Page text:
This is a school for children. It is the type of private institution which has a tuition carefully calculated to test the poker faces of the very wealthy. The only test required for applicants is a blood test, to keep out the wrong sort.
On the outside, it looks like a high school, all brick facade and carefully cultivated ivy. On the inside, it also looks like a high school, with an abundance of linoleum and disused lockers. Between classes, the halls fill with students clad in black slacks and white polo shirts, identical school-issued tablets taking the place of bulky textbooks.
Plodding through the throng is a slight, girl of 14 with a long curtain of raven hair obscuring most of her thin face. She pushes past some burly upper classmen to get to a door labelled “office,” shoulders it open, and strides purposefully to the plump woman behind the counter.
“Name?” the secretary asks without looking up.
“Pratchett,” the girl mumbles. The woman taps her tablet and then points toward another door, handily labelled “guidance counselor.” The teen stomps where indicated and enters the office without knocking. There is a desk piled high with paperwork nearly obscuring a slim, silver laptop. The brass nameplate reads “Dr. MacSweeney” in large type. There are motivational posters tastelessly employed to cover the beige-painted walls and a lone, withered fern by the small window. The girl slouches into the ugly, leather armchair and stares at the poster of a cat dangling from a clothesline for five minutes before the wooden door admits another person.
“I’m going to be brief, Ms. Pratchett,” says the intruder, a thick-set, middle-aged, red-faced man in a storm-colored suit. He seats himself heavily in the desk chair, palms a stray lick of gray-black hair back from his broad forehead, and fixes the girl with a gimlet glare. “We’ve been watching you for some time. Your test scores are off the charts. Even without out your father’s name, you’d be top of the draft, so to speak.”
At the mention of her father, the girl raises her long, almond eyes to coolly survey the man. She casually tucks her locks behind her ear and forces a demure smile. The man continues his pitch with new fervor. “The prep school can be exceptionally challenging, especially for freshmen, but you appear to have the aptitude and the passion we look for in our students. Jacobson University would be gaining an excellent candidate for their School of Law, which you know is the premier institute in the territory. It’s a fine opportunity, one I wouldn’t pass up, unless someone else had already made an offer.” Here, he pauses to fiddle with his tie tack, a series of gold symbols understood only to inducted members. His thin lips jut out as he studies the ornament and surreptitiously glances at the girl under his thick eyebrows.
Her narrow face has gone still and her right hand twitches as though she wants to reach for something, but is resisting the impulse. A broad grin suffuses the man’s face. “I knew your father was, well, never mind. I’m guessing the Council has sent a recruiter as well, someone to lure you with the position of legal lap-dog, eh?” The girl blinks once, slowly. “I bet they offered to train you, send you to the finest school, and then set you up with a nice, cushy practice, provided you came when they called, is that about right?” Another slow blink. Now he leans into the desk and drops his voice, inviting her to join in his illicit conversation. “There’s no reason why you can’t accept, Ms. Pratchett. In fact, you would be doing us a favor, ” he says with a significant tap to his tie tack. Again, the girl blinks owlishly, which he takes as confirmation.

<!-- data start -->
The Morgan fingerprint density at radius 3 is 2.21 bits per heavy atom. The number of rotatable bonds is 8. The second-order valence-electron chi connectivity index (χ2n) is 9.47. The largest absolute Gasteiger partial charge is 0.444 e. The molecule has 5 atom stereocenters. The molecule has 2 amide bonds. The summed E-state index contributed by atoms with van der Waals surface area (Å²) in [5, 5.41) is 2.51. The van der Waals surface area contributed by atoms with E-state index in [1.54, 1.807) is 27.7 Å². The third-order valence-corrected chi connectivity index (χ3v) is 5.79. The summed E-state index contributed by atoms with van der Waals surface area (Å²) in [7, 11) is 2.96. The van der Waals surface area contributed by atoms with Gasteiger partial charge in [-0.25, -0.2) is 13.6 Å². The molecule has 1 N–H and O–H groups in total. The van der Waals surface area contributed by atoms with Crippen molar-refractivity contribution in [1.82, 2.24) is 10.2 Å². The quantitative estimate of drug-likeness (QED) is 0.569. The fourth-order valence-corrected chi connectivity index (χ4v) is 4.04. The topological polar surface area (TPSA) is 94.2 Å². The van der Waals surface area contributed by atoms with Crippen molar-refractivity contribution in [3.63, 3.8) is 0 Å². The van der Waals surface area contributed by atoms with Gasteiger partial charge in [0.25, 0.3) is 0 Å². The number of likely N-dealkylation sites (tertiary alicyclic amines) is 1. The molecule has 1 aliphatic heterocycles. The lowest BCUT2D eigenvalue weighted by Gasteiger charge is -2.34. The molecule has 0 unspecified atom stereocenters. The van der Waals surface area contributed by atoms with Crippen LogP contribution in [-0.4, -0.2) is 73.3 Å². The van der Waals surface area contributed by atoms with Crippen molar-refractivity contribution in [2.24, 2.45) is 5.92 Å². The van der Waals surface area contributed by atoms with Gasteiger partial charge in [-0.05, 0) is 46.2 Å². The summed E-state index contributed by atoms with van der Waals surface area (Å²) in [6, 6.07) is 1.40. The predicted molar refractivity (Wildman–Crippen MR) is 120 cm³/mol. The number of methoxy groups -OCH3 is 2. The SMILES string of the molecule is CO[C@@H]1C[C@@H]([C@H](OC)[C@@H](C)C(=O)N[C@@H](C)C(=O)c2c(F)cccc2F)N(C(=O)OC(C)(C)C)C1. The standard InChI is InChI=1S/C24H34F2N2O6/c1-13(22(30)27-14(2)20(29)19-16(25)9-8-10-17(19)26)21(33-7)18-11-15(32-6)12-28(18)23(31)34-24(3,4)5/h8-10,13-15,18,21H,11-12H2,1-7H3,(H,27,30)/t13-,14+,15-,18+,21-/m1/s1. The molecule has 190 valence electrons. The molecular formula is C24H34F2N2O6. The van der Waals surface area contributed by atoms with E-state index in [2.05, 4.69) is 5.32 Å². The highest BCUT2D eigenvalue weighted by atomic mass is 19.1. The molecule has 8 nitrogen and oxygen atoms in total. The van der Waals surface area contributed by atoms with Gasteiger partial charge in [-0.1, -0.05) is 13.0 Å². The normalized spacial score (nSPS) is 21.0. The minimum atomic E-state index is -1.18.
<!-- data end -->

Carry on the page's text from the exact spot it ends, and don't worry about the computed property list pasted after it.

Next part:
With a burst of energy, the man escapes the desk chair and brusquely strolls around the desk, retrieving a black business card from his jacket breast pocket. “Give this to the guidance counselor so they can set you up. It was an education, Ms. Pratchett.” and he’s gone, leaving the door wide open. The girl scans the business card, turning it so that the gold lettering is caught by the flourescent lights. There is only a website, no name or other contact information.
She is interrupted in her perusal by the entrance of a befuddled, desperately hopeful man in a corduroy jacket and coke-bottle glasses, clearly the counselor. Wordlessly, she hands him the card and hunches down in her seat while he plugs in her new courses and prints out her class schedule.
Two years later, she walks across a stage, delivers a brilliant valedictorian speech, and receives her high school diploma. In another two years, she receives her Bachelor’s from Jacobson University. When she gets home, she sits at her vanity and stares at a collection of photos saved on the mirror’s desktop. There is a series of images featuring her and a much younger, boyish girl with white blonde hair. She absently scrolls the images across the bottom of the mirror, watching as the little girl changes from a silent, closed-off automaton to the giggling prankster who started the food fight at her graduation party.
The last picture has the new grad holding the little girl in a headlock and smashing cake into her hair. She smiles, imagining that she can still smell the sugary frosting smeared across her face. The girl looks up at her own reflection, taking in the long, straight hair, the high cheekbones, the wide nostrils, and the demurely smiling lips. She sees a stranger, a creature built by powerful people to be a spy and worse. She sees her father’s prejudice, her mother’s spite. She sees a caged beast.
With steady hands, she grasps the orange handles of her large scissors. She meticulously cuts the long strands at the side of her head, leaving a mohawk which she braids to keep neat. Her things, some clothes, toiletries, and a well-worn rag doll, fit easily in her bright pink rolling suitcase. A few words typed up as a sticky note to the mirror desktop, and she is out the door, driving her hot red Miata west.